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How to Get the Bugs Out of your Embedded Product

Dave Nadler - Watch Now - EOC 2021 - Duration: 45:39

What approaches really work for development and especially shaking out the bugs?
Test-driven development?
Code and design reviews?
Memory access checkers?
Scripted tests with coverage analysis?
Dumb Luck?

This is case study of a project to 'fix a small setup bug' in an existing product, which proved a wee bit larger than expected.

We'll review a bunch of actual bugs, techniques used, and statistics.

The approaches discussed could help you with your current project!

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Score: 0 | 3 years ago | 1 reply

Really great talk Dave. I learned a lot by you thinking out loud your dececions.
One question I have is regarding Test Driven Design, I'm familiar with Test Driven Development. But hadn't heard about this concept.
Could you give some example test cases for a Test Driven Design?
And at what point should they pass? I'm guessing only when the product is finished or near finished..

Score: 0 | 3 years ago | no reply

Thanks Anders for the kind words. I can't cite any references off-hand. Its closer to waterfall then some goofy stuff sometimes proposed. Using requirements to immediately define tests (before diving in and starting development) clarifies requirements and minimizes late surprises - do this and you will always find holes in the initial requirements. Decomposing top-level tests (which may only pass near project completion) into constituent/prerequisite tests helps define the lower-level interfaces needed for testing.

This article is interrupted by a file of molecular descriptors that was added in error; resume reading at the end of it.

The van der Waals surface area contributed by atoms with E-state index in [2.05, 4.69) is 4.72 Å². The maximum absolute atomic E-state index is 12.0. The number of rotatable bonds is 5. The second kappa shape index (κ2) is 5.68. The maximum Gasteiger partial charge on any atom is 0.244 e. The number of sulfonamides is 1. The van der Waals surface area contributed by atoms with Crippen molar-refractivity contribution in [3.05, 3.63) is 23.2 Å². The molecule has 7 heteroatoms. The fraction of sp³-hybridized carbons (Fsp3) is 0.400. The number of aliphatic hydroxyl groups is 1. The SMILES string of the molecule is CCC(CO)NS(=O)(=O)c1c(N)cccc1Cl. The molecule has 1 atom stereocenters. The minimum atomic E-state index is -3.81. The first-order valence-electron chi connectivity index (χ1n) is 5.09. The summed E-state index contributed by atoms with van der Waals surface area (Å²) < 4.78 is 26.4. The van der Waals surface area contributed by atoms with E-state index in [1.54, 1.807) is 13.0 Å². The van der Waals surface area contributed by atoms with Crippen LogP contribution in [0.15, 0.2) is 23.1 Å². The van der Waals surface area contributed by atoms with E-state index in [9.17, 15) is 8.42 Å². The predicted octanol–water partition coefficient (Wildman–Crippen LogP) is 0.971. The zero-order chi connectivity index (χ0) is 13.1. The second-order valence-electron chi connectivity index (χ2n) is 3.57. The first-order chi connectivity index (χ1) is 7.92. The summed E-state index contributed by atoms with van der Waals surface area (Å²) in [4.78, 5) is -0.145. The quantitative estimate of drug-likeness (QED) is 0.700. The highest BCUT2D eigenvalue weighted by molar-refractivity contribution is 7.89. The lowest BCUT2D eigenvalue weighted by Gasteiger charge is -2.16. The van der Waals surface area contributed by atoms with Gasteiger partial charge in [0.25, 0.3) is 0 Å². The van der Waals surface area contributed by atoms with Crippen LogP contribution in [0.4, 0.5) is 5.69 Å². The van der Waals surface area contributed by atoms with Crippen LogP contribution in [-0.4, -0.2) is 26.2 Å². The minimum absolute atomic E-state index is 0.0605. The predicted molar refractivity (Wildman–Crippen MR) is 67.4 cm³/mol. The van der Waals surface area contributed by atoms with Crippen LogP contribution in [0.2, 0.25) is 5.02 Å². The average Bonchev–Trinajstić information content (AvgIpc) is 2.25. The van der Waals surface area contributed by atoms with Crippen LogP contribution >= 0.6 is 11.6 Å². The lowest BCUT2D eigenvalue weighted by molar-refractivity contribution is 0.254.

Hope that helps!,
Best Regards, Dave

Score: 0 | 3 years ago | 1 reply

Hi Dave,
Congratulations for an excellent presentation full of precious, hard-won lessons. I really hope that the younger fellow embedded developers are paying ATTENTION! Learning from experienced developers is much cheaper than repeating all the mistakes by yourself.

The most important, recurring message of your presentation is to develop as much of the embedded code as only possible ON THE DESKTOP. It's amazing to me how much your experience in this area matches mine. I also always start every embedded project with a PC-based "simulation" or a "prototype" of the device.